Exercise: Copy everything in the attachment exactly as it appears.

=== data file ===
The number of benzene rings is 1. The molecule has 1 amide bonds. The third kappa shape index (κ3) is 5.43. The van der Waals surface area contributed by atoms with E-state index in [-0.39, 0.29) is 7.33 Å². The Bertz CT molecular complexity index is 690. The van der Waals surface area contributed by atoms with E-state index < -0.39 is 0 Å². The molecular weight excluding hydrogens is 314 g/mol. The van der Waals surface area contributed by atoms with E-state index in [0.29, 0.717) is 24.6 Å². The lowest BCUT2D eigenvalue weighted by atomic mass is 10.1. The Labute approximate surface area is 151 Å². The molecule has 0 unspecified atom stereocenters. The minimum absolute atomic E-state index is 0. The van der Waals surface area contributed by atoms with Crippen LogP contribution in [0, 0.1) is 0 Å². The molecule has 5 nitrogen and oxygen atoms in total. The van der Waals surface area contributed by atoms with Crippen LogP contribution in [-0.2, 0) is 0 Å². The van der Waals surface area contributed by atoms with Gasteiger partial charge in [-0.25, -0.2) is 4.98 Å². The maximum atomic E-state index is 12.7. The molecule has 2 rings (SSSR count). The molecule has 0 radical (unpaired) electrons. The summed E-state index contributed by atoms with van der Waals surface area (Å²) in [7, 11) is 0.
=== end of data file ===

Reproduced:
The number of benzene rings is 1. The molecule has 1 amide bonds. The third kappa shape index (κ3) is 5.43. The van der Waals surface area contributed by atoms with E-state index in [-0.39, 0.29) is 7.33 Å². The Bertz CT molecular complexity index is 690. The van der Waals surface area contributed by atoms with E-state index < -0.39 is 0 Å². The molecular weight excluding hydrogens is 314 g/mol. The van der Waals surface area contributed by atoms with E-state index in [0.29, 0.717) is 24.6 Å². The lowest BCUT2D eigenvalue weighted by atomic mass is 10.1. The Labute approximate surface area is 151 Å². The molecule has 0 unspecified atom stereocenters. The minimum absolute atomic E-state index is 0. The van der Waals surface area contributed by atoms with Crippen LogP contribution in [0, 0.1) is 0 Å². The molecule has 5 nitrogen and oxygen atoms in total. The van der Waals surface area contributed by atoms with Crippen LogP contribution in [-0.2, 0) is 0 Å². The van der Waals surface area contributed by atoms with Gasteiger partial charge in [-0.25, -0.2) is 4.98 Å². The maximum atomic E-state index is 12.7. The molecule has 2 rings (SSSR count). The molecule has 0 radical (unpaired) electrons. The summed E-state index contributed by atoms with van der Waals surface area (Å²) in [7, 11) is 0.